Kate* does not remember when it all started.
But she does remember the ‘‘eternity’’ between being approached by Oranga Tamariki and her grandchildren being uplifted from their parents and put in her care.
It was more than a year ago when Oamaru grandparents Kate and Brian* became the primary caregivers for their grandchildren Jack* and Olivia*, whose parents had become addicted to methamphetamine.
‘‘It was a massive life adjustment,’’ Kate said.
‘‘You lose your independence.’’
The couple were affected financially, going from feeding two mouths to four.
Their retirement savings were quickly spent on uniforms, school fees, after-school activities, and whatever else the children needed.
‘‘For us, it’s totally about the kids. They were drawn into a life no-one should be in.’’
Kate and Brian were within 10 years of retiring and could not imagine their situation if they were unemployed or living off a pension.
They wanted their grandchildren’s lives to be as normal as possible and got a lot of joy out of spending so much time with them.
‘‘We have a lot of fun with them.’’
But it was not without challenges.
‘‘The way life was is so different to life now.’’
The children had underlying issues as a result of their former home life, Kate said.
As the eldest, Olivia had taken on the role of caregiver, looking after her younger brother Jack and her parents when they were high on methamphetamine.
When they moved in with their grandparents, Olivia had to let go of that role and learn how to be a child again, Kate said.
They did not have good eating habits and were anxious while out in public.
Brian and Kate often accompanied them during after-school activities, in case they became overwhelmed.
There were not a lot of avenues for help in Oamaru, even for the parents, and many people did not understand that addiction was an illness, she said.
One of the children’s parents did ask for help quitting the drug at one point, she said.
‘‘If [users] are looking to get out of it, it’s not an easy task.
‘‘Once they ask for help, there is such a long wait for rehab and it’s too late.’’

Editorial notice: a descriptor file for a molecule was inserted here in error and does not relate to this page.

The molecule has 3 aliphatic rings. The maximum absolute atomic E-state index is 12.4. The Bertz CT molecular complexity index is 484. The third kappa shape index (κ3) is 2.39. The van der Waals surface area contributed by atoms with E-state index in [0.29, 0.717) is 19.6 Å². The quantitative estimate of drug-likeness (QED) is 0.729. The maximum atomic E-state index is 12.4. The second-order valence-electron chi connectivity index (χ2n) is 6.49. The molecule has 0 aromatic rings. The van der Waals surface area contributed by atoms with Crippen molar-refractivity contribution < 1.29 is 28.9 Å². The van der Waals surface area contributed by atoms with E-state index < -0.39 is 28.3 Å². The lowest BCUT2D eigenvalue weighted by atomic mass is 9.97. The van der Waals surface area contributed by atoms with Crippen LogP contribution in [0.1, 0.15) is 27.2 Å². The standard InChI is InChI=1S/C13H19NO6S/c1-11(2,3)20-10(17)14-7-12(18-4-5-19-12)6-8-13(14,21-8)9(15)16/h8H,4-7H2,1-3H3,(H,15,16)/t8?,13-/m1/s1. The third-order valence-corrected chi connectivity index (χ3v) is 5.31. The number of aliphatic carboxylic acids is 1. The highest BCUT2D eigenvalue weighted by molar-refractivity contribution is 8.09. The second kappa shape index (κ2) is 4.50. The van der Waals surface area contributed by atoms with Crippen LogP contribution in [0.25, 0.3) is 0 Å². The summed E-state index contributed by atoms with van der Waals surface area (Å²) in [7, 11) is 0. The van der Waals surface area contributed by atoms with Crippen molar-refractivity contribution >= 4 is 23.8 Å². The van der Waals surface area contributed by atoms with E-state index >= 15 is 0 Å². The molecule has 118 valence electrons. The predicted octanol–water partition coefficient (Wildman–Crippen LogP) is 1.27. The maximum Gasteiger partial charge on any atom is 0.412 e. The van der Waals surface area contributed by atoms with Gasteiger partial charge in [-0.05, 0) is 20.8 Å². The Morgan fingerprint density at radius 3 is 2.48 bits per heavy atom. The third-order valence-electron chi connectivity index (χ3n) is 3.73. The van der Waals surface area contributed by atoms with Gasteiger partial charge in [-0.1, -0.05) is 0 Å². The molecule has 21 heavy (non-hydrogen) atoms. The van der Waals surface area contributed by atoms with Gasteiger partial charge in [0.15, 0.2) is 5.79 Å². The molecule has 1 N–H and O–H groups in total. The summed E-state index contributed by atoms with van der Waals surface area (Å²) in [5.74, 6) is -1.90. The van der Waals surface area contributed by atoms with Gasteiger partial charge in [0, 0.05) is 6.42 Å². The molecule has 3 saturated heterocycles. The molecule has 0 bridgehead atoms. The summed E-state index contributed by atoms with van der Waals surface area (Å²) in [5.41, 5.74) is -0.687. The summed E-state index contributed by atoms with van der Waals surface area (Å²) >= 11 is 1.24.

Jack and Olivia’s mother was a great parent before she started using methamphetamine, Kate said.
But having children was a privilege, not a right, she said.
Police and Oranga Tamariki told Kate and Brian about some of the situations their grandchildren had been through. Once, they needed to repeatedly wake one of their parents while they were driving, because they had lost consciousness while high on methamphetamine.
To fund their drug addiction, the parents would ask Kate and Brian for money — telling them it was for groceries, school activities or uniforms — and often used Olivia and Jack as emotional ammunition.
‘‘You can enable them for so long without realising, and we are done with that.
‘‘You have to be able to walk away, but it doesn’t mean you don’t care ... you still don’t sleep at night.’’
There was an element of ‘‘mourning’’ as Kate and Brian came to terms with the loss of the person they once knew.
‘‘It took a long time to feel like it isn’t our fault.’’
It was easier to let go of their child once they had Jack and Olivia, because they could ensure the children’s safety.
Grandparents Raising Grandchildren Trust NZ chief executive Kate Bundle, who has been involved in the charitable trust since its inception in 1999, said methamphetamine abuse was the No1 reason more grandparents were raising their grandchildren in New Zealand.
In 2016, the trust commissioned a survey of 1100 grandparents raising their grandchildren, which revealed 86% of situations were a result of methamphetamine use by the children’s parents. A dependency on methamphetamine ‘‘robbed them of the ability to be effective parents and put the child’s needs first’’.
Ms Bundle said at present, the trust had 5699 members (encompassing 8500 to 9000 caregivers), 17 of them in Waitaki. More than 70% had health issues, but would ‘‘walk over coals’’ for their grandchildren, she said.
As a result of becoming primary caregivers, many grandparents lost the ability to socialise and dedicated all their time to supervising their grandchildren.
They often had the stress of dealing with multiple agencies — Oranga Tamariki, family court, schools, social workers, health services — and needed support in doing so.
Family Works practice manager Debbie Gelling said the number of grandparents who were raising their grandchildren in Otago continued to increase.
Grandparents ended up caring for grandchildren for a variety of reasons, including formal processes by Oranga Tamariki following police or other forms of intervention as a result of an unsafe home life.
For some families, there was an internal agreement in which it is decided the best outcome for everyone would be for the grandparents to become fulltime care
The primary goal was for uplifted children to remain with family, she said.
Yet in Ms McGregor’s experience as a response worker, only a small percentage of grandparents were raising their grandchildren because of extreme circumstances.
For many families, intergenerational living worked really well, she said.
‘‘There is a lot to be gained on both sides, if it’s working,’’ she said.
‘‘I think we really underestimate, in our society, the importance of grandparents on children.’’
To Ms McGregor, it was about creating a symbiotic balance so grandparents were not being taken advantage of.
*Names have been changed to protect identities